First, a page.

“But the First Amendment does not permit law enforcement to ban or burden speech on the basis that some people opposed to the speaker might, or are even likely to, react in a violent manner with the intent of stopping the speaker. When it does impose such a burden for that reason, it has established what is known as the “heckler’s veto.” When this is allowed to happen, it provides an incentive for protesters who wish to silence a speaker to act violently, knowing that the police will do the silencing for them. As the Supreme Court held in Forsyth County v. Nationalist Movement (1992), restrictions based on the expected violent opposition to a speaker would work to inhibit the expression of ‘views unpopular with bottle throwers’:

“In a balance between two important interests — free speech on one hand, and the state’s power to maintain the peace on the other — the scale is heavily weighted in favor of the First Amendment. … Maintenance of the peace should not be achieved at the expense of the free speech…”

Bookshelf in orbit around earth.

National Library Week and the Top Ten Challenged Books of 2016

This is #NationalLibraryWeek, the week we celebrate those “temples of public education and freedom of thought,” as photographer of “America’s Most Beautiful Libraries,” Thomas R. Schiff calls them.

On the first day of this Week, the American Library Association announces the Top Ten Frequently Challenged Books of 2016.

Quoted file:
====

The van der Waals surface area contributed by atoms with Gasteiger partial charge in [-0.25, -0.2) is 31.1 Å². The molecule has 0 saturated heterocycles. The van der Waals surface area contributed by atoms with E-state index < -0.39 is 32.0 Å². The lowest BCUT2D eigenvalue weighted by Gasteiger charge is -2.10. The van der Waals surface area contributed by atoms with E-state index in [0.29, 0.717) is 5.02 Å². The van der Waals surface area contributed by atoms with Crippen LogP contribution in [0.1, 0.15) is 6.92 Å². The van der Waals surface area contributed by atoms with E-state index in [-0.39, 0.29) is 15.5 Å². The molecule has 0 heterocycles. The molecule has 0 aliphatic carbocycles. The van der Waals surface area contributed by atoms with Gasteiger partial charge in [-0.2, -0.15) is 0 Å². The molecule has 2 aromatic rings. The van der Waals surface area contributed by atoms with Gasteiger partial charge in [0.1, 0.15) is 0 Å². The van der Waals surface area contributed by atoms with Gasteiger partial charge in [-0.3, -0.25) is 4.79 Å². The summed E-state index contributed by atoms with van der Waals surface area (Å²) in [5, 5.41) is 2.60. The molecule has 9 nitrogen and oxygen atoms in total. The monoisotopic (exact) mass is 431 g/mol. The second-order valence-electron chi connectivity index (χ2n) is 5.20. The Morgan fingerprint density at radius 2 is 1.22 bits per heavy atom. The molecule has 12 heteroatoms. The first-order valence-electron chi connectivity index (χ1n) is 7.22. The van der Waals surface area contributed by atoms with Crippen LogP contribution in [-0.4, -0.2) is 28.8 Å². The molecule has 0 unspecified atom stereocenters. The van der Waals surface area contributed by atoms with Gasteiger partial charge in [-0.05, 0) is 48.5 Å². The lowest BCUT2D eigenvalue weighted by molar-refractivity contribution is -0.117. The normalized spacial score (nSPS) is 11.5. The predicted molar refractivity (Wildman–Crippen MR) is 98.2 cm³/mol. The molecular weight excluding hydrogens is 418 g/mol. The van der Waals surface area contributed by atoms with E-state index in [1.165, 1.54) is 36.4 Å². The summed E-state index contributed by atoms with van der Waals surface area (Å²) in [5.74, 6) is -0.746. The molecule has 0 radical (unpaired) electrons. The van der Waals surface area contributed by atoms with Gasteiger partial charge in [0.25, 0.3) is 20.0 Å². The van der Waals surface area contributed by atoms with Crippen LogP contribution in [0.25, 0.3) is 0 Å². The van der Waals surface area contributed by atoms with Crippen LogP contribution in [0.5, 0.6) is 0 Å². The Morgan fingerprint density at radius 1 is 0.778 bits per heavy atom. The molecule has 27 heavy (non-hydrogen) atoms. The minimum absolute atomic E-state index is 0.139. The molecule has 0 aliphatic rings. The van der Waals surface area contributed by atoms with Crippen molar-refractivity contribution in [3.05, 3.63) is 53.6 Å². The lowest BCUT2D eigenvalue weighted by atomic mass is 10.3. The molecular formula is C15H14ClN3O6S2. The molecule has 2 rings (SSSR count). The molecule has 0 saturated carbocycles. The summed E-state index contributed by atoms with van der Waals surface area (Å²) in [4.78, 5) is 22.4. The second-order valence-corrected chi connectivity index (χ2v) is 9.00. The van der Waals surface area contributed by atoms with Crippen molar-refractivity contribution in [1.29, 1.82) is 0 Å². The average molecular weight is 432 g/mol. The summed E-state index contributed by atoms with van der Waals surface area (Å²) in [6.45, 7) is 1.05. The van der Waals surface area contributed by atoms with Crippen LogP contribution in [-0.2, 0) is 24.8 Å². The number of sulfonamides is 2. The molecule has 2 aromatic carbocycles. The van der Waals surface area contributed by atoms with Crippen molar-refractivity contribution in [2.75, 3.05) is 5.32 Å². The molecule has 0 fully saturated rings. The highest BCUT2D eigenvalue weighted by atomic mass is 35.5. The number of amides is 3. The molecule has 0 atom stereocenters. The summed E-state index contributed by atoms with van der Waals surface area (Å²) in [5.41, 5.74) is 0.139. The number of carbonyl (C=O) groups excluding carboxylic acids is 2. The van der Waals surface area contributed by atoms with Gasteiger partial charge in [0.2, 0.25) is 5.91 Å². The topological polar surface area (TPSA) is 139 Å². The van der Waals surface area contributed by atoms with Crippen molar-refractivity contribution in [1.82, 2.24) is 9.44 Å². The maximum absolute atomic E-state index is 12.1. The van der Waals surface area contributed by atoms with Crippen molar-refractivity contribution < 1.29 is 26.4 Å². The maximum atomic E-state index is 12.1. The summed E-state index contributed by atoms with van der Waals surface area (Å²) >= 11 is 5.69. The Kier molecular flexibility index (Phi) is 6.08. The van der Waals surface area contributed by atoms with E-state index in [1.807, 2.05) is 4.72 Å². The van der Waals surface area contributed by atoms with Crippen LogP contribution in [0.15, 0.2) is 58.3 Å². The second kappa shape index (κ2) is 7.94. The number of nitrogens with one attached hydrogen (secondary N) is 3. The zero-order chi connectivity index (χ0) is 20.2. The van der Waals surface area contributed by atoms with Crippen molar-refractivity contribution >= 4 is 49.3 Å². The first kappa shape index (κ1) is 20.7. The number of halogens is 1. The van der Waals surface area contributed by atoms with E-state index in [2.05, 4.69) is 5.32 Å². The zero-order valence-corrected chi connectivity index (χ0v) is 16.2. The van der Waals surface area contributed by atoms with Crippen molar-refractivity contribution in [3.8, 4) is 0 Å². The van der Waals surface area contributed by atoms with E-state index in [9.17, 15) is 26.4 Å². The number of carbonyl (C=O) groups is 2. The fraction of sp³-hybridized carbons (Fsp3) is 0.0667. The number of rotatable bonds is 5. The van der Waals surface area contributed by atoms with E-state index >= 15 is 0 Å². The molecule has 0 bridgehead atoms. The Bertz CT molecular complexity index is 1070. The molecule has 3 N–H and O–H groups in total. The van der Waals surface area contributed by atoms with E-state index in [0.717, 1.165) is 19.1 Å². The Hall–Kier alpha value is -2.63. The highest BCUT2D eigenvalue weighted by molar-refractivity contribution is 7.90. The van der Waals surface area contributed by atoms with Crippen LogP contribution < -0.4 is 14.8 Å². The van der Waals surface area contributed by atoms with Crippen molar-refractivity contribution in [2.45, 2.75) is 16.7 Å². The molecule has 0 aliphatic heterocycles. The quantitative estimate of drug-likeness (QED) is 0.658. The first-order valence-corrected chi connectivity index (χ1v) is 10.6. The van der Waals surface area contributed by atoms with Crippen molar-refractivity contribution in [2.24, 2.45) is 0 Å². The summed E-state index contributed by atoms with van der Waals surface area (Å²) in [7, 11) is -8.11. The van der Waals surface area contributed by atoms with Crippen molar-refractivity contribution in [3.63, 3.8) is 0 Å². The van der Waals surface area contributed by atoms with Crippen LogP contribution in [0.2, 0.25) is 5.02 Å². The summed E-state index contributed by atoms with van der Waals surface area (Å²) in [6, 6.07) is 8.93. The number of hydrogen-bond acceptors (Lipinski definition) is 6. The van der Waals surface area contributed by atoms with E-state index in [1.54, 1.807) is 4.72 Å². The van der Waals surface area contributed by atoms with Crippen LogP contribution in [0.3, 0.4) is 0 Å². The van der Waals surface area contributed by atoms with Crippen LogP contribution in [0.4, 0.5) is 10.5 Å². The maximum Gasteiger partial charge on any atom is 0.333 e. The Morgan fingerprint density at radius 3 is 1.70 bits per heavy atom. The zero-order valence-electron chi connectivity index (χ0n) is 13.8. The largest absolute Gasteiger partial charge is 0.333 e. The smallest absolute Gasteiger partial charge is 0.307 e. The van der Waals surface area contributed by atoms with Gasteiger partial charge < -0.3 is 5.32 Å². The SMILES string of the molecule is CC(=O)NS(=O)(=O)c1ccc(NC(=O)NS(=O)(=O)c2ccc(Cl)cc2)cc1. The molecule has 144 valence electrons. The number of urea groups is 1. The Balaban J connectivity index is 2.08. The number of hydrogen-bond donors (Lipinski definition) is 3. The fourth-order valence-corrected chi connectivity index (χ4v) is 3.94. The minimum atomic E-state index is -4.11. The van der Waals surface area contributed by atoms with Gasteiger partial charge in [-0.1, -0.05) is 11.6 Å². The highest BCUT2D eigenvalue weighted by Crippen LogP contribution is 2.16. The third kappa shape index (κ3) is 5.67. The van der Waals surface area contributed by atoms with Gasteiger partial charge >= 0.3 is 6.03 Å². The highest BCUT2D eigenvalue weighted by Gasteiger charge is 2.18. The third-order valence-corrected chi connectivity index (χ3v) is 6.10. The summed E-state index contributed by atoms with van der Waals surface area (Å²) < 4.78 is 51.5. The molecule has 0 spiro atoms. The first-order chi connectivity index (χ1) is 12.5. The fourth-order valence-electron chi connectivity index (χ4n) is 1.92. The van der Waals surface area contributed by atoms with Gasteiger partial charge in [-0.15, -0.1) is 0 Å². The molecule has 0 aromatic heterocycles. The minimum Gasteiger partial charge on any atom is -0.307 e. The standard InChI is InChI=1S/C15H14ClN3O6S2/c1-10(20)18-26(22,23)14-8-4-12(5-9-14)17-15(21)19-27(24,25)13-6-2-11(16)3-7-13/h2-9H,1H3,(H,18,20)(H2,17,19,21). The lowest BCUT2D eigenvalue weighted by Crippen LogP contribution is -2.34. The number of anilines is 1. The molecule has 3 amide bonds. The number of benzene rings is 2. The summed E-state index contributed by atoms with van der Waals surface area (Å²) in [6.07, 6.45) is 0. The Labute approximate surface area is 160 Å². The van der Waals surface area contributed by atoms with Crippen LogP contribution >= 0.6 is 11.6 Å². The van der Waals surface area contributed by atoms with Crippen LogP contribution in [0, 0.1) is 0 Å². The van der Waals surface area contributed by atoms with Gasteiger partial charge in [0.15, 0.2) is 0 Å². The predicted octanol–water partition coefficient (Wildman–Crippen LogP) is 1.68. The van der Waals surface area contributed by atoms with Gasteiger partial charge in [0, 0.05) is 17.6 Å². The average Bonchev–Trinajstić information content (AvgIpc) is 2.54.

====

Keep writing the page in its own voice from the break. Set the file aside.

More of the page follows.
Let’s look at this Top Ten List and the commonalities about the challenged books side-by-side with the idea of libraries as “temples of public education and freedom of thought.” According to the list, all but Eleanor & Park and Little Bill were challenged for sexual explicitness—Eleanor & Park was challenged for offensive language and Little Bill was challenged because of criminal sexual allegations against the author. Four of the challenged books on the list have been challenged for their LGBTQ content/themes. Six of the books are national award winners. NCTE has participated in efforts to defend five of the books.

How can a library be a “temple[s] of public education and freedom of thought” if its books, like these, are removed or kept away from young people because someone finds them offensive? How can children open their minds through books and learn, if books are taken off the library shelves?

I don’t think they can. NCTE doesn’t think they can.

If you are experiencing a challenge to a book or other instructional material, please let the NCTE Intellectual Freedom Center know.  We are here to help as you see fit.

By the way, today we’re celebrating book mobiles  and nothing could represent the spirit of a library as a “temple[]s of public education and freedom of thought” than  Roberto Murillo Martin Gomez’s Columbian book mobile.

columbianbookmobile

2017-march-policy-analyst-blog

What Happened in Your State This March?